Economic downturns, including high poverty and unemployment rates, plummeting stock market values, and housing crises, can further exacerbate negative mental health outcomes at the population level, particularly depressive disorders.

Various studies have consistently shown associations between recessions and worsening mental health, as indicated by increased rates of depression, anxiety, alcohol and drug abuse, and suicidal behavior.1,2 As the economy reels from the coronavirus disease 2019 (COVID-19) pandemic, concerns about the mental health ramifications are commonplace.

The Great Recession in the United States that occurred in 2007 to 2009 has been linked with higher rates of adverse mental health outcomes compared to previous recessions and events in other countries. This phenomenon may be partly attributable to widening income gaps in the US, as earlier findings revealed that income inequality may increase the mental health effects of economic downturns.3

Evidence also suggests that women, individuals with lower education and income levels, and those experiencing job instability are especially likely to experience negative mental health outcomes associated with recessions.4,5


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“To the extent that these groups overlap with the groups who were more likely to experience hardships during the Great Recession…, vulnerable Americans may have suffered the worst of the adverse effects of recession hardships on mental health,” wrote the authors of a study published in 2019 in Clinical Psychological Science.2

However, much of the research conducted in this area thus far has consisted of aggregate level studies, and there is a dearth of research examining the relationship between mental health changes at the individual level and economic downturns.

In the 2019 study, researchers from the University of Minnesota-Twin Cities in St. Paul and Macquarie University in Sydney, New South Wales, Australia conducted the first known investigation to explore associations between a broad range of financial, job-related, and housing impacts and individual mental health outcomes throughout the Great Recession.2 They used longitudinal survey data (n=2530 to n=3293) collected during the second and third waves of the national Midlife in the United States (MIDUS) study6 to reflect specific time periods (2003-2004 and 2012-2013) before and after the Great Recession.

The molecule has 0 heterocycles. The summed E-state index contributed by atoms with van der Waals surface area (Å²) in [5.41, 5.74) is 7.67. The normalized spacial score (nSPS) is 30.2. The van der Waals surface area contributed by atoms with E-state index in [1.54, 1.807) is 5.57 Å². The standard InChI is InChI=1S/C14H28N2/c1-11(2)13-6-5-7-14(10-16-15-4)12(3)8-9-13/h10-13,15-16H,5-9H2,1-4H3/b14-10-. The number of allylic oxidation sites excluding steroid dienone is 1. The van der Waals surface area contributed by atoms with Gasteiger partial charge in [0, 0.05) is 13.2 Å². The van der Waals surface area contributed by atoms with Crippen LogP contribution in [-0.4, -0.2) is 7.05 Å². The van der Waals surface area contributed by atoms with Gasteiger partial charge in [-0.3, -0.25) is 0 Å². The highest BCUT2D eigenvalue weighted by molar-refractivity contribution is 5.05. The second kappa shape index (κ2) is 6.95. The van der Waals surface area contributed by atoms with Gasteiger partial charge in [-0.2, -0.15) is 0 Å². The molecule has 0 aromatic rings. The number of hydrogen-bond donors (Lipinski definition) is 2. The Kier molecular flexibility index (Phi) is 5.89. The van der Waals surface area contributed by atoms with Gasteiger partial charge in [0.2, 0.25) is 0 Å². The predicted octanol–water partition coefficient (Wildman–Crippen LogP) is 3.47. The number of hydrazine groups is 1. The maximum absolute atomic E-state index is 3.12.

This data was drawn from telephone interviews assessing clinically significant symptoms of depression, generalized anxiety, and panic, based on the World Health Organization’s Composite International Diagnostic Interview Short Form (CIDI-SF), as well as extensive self-administered questionnaires regarding substance use.

The results demonstrated that each recession impact experienced by an individual was associated with 1.3-1.5 times greater odds of depression after the Great Recession,  as well as anxiety, panic, and substance use problems. Those who experienced 4 or more recession impacts were found to have the highest rates of persistent symptoms and onset of new symptoms for all mental health outcomes with the exception of alcohol use related problems.

However, there was a general improvement in population level mental health over the course of the study, suggesting that the mental health impact of the recession on individuals may be obscured by aggregate level data.

Analysis of the interactions between recession impacts and sociodemographic characteristics revealed 4 significant moderation effects indicating stronger associations between recession impacts and mental health changes in certain groups. Individuals without (vs with) a college-level education were 1.8 (95% CI, 1.31-2.60) times more likely to have generalized anxiety symptoms associated with job-related impacts.

Furthemore, those with greater vs less financial advantage were more likely to have generalized anxiety symptoms associated with housing impacts, with a 1 standard deviation increase in financial advantage linking to 1.3 (95% CI, 1.09-1.50) times higher odds of anxiety symptoms. This group was also more likely to report problematic substance use associated with each financial impact, with a 1 standard deviation increase in financial advantage corresponding to 1.3 (95% CI, 1.14-1.57) times higher odds of substance use issues.